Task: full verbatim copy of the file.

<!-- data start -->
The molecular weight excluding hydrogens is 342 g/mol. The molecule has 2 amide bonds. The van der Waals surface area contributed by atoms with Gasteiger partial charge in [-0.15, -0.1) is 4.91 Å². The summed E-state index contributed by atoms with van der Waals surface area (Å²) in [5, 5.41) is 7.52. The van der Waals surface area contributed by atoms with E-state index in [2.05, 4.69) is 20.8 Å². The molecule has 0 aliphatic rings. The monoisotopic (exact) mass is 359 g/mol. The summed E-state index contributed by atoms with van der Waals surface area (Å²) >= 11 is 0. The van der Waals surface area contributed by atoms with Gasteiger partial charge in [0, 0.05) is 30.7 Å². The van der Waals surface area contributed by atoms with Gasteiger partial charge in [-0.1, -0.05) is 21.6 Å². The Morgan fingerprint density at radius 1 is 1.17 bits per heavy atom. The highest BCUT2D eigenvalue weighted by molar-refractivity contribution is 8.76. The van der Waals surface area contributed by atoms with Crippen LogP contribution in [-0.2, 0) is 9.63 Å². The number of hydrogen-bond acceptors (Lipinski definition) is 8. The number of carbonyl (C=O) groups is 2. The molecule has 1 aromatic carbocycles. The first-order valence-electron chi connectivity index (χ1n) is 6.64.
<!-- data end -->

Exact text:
The molecular weight excluding hydrogens is 342 g/mol. The molecule has 2 amide bonds. The van der Waals surface area contributed by atoms with Gasteiger partial charge in [-0.15, -0.1) is 4.91 Å². The summed E-state index contributed by atoms with van der Waals surface area (Å²) in [5, 5.41) is 7.52. The van der Waals surface area contributed by atoms with E-state index in [2.05, 4.69) is 20.8 Å². The molecule has 0 aliphatic rings. The monoisotopic (exact) mass is 359 g/mol. The summed E-state index contributed by atoms with van der Waals surface area (Å²) >= 11 is 0. The van der Waals surface area contributed by atoms with Gasteiger partial charge in [0, 0.05) is 30.7 Å². The van der Waals surface area contributed by atoms with Gasteiger partial charge in [-0.1, -0.05) is 21.6 Å². The Morgan fingerprint density at radius 1 is 1.17 bits per heavy atom. The highest BCUT2D eigenvalue weighted by molar-refractivity contribution is 8.76. The van der Waals surface area contributed by atoms with Crippen LogP contribution in [-0.2, 0) is 9.63 Å². The number of hydrogen-bond acceptors (Lipinski definition) is 8. The number of carbonyl (C=O) groups is 2. The molecule has 1 aromatic carbocycles. The first-order valence-electron chi connectivity index (χ1n) is 6.64.